I Tried J. Kenji Lopez-Alt’s Velvety Scrambled Eggs and My Mornings Will Never Be the Same
I might not have clocked in 10,000 hours cracking shells, but I consider myself to be a scrambled eggspert. While my go-to technique requires little more than butter, salt, a pair of large eggs, and patience, I know that there’s no shortage of innovation among my fellow breakfast aficionados. During a recent scroll session, J. Kenji Lopez-Alt’s latest take on the morning mainstay hit my feed, and I have been thinking about those creamy, herb-flecked eggs ever since. If you’ve been wondering about them too, join me in my kitchen while I chronicle the morning I spent scrambling.
Get the recipe: Velvety Scrambled Eggs
How to Make J. Kenji Lopez-Alt’s Velvety Scrambled Eggs
Begin by beating eggs, table salt, pepper, and chopped fresh herbs (like parsley, chives, or tarragon) in a bowl until the yolks and whites are completely combined. Set the eggs aside to rest for 10 to 15 minutes. When ready to cook, warm 3 tablespoons of heavy cream or crème fraîche in a small skillet (I used nonstick, although a well-seasoned cast iron or carbon-steel skillet are also recommended) over medium-high heat until bubbling, then reduce heat to medium-low. Pour the eggs into the cream in a slow and steady stream, making sure to cover the surface of the pan. Let the eggs cook for 15 seconds, then stir and fold them to form curds. Once the eggs are cooked to your preferred doneness, remove the skillet from the heat, drizzle in an additional 1 tablespoon of heavy cream or crème fraîche, and stir with gusto until combined. Transfer to a plate and top with more chopped fresh herbs and a few grinds of black pepper.
My Honest Review of J. Kenji Lopez-Alt’s Velvety Scrambled Eggs
A recipe like this hits the sweet spot of all of my food identities — curious home cook, food science graduate, and recipe developer. If you’ve ever questioned whether a dish as seemingly simple as this really needs a recipe, look no further than Lopez-Alt’s deep dive into the history and technique of scrambled eggs.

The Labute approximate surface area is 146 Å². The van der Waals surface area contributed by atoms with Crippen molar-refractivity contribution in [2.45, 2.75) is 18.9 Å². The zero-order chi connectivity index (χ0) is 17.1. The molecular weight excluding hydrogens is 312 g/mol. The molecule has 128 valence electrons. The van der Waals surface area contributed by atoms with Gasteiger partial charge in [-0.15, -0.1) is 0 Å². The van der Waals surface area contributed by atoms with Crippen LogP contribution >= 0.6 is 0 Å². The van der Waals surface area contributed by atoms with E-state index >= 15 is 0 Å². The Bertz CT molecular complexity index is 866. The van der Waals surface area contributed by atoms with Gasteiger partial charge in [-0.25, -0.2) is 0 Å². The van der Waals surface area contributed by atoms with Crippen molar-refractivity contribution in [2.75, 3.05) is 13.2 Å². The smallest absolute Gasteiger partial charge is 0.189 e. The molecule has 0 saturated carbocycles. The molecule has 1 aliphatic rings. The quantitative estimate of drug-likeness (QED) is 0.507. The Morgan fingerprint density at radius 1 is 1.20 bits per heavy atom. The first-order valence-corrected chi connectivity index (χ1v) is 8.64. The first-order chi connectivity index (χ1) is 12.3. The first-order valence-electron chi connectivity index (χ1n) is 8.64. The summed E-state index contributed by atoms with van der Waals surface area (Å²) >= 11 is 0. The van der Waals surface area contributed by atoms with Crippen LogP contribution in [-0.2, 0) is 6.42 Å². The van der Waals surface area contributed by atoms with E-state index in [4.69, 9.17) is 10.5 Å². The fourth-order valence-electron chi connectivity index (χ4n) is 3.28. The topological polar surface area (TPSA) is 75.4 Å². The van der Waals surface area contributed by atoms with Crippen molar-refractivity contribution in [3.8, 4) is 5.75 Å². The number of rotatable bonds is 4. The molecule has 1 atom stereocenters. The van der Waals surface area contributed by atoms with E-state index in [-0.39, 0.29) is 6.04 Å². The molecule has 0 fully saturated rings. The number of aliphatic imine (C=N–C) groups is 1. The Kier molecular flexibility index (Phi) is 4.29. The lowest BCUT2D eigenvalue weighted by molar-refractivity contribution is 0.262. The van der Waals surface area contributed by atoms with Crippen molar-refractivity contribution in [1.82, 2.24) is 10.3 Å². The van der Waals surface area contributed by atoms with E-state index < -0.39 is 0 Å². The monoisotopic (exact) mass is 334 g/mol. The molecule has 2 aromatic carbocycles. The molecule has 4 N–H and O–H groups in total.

I tested this recipe twice: once using heavy cream and a second time with crème fraîche. The recipe’s timing was spot-on; dairy bubbling exactly when it should and pillowy curds forming as expected. I found the batch made with heavy cream slightly salty, but the tang of the crème fraîche tempered the slight over-seasoning for me in the second set. Reducing the salt is an easy-enough adjustment to make next time. I loved the inclusion of fresh herbs as a simple upgrade that I should employ every time I make scrambled eggs — especially because there are always a few sprigs of parsley in my crisper drawer. The technique, adopted from Chinese egg drop soup, encouraged ripples of cooked eggs to form as the raw eggs were slowly poured into the simmering cream. These scrambled eggs are rich, soft, velvety, and full of flavor, and I’ll certainly be making them again.
If You’re Going to Make these Scrambled Eggs, a Few Tips
- Start with 1/4 teaspoon table salt. I found the version made with heavy cream slightly salty when prepared with 1/2 teaspoon fine table salt. Next time I’ll season the eggs with 1/4 teaspoon table salt instead.
- Get ready before turning on the stove. To experience these velvety scrambled eggs at peak perfection, set the table, pour your coffee, and turn the toaster on while the eggs sit. Once you drizzle that final tablespoon into the eggs, you won’t want to wait another moment to eat.
- Save these for a special occasion. These scrambled eggs are delicious with their soft curds and flecks of fresh herbs, but the rich and luxurious flavor seems out of place for an everyday breakfast. Save this technique for special occasions like birthdays and holidays.
Have you tried this method for making scrambled eggs? What’s your favorite scrambled egg secret? Tell us in the comments below.